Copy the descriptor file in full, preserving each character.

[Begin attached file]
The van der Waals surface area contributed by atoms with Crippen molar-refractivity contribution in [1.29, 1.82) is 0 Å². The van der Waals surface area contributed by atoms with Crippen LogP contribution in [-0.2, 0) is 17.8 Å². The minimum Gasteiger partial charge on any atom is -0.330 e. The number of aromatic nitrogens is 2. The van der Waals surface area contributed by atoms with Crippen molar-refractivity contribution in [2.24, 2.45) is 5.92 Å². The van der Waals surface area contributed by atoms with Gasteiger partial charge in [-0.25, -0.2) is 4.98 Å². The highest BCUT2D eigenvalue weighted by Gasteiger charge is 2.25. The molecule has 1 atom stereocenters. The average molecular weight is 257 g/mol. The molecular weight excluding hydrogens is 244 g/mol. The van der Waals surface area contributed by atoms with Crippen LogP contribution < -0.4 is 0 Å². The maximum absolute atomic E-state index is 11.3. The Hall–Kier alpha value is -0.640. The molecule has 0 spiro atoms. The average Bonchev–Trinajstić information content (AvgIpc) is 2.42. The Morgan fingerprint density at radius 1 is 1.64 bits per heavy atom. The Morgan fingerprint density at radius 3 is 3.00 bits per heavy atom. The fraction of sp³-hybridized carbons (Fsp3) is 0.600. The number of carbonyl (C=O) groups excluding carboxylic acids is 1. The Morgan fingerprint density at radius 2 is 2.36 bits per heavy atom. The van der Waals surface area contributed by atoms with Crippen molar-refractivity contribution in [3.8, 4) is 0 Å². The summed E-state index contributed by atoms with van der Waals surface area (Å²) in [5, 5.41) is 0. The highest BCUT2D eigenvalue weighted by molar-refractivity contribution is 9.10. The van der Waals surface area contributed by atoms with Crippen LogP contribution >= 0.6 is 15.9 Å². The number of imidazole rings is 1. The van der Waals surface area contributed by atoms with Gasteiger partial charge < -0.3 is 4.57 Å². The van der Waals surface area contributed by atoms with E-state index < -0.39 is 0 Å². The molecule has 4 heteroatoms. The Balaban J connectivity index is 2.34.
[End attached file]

The van der Waals surface area contributed by atoms with Crippen molar-refractivity contribution in [1.29, 1.82) is 0 Å². The van der Waals surface area contributed by atoms with Crippen LogP contribution in [-0.2, 0) is 17.8 Å². The minimum Gasteiger partial charge on any atom is -0.330 e. The number of aromatic nitrogens is 2. The van der Waals surface area contributed by atoms with Crippen molar-refractivity contribution in [2.24, 2.45) is 5.92 Å². The van der Waals surface area contributed by atoms with Gasteiger partial charge in [-0.25, -0.2) is 4.98 Å². The highest BCUT2D eigenvalue weighted by Gasteiger charge is 2.25. The molecule has 1 atom stereocenters. The average molecular weight is 257 g/mol. The molecular weight excluding hydrogens is 244 g/mol. The van der Waals surface area contributed by atoms with Crippen LogP contribution < -0.4 is 0 Å². The maximum absolute atomic E-state index is 11.3. The Hall–Kier alpha value is -0.640. The molecule has 0 spiro atoms. The average Bonchev–Trinajstić information content (AvgIpc) is 2.42. The Morgan fingerprint density at radius 1 is 1.64 bits per heavy atom. The Morgan fingerprint density at radius 3 is 3.00 bits per heavy atom. The fraction of sp³-hybridized carbons (Fsp3) is 0.600. The number of carbonyl (C=O) groups excluding carboxylic acids is 1. The Morgan fingerprint density at radius 2 is 2.36 bits per heavy atom. The van der Waals surface area contributed by atoms with Crippen molar-refractivity contribution in [3.8, 4) is 0 Å². The summed E-state index contributed by atoms with van der Waals surface area (Å²) in [5, 5.41) is 0. The highest BCUT2D eigenvalue weighted by molar-refractivity contribution is 9.10. The van der Waals surface area contributed by atoms with Crippen LogP contribution >= 0.6 is 15.9 Å². The number of imidazole rings is 1. The van der Waals surface area contributed by atoms with Gasteiger partial charge < -0.3 is 4.57 Å². The van der Waals surface area contributed by atoms with E-state index < -0.39 is 0 Å². The molecule has 4 heteroatoms. The Balaban J connectivity index is 2.34.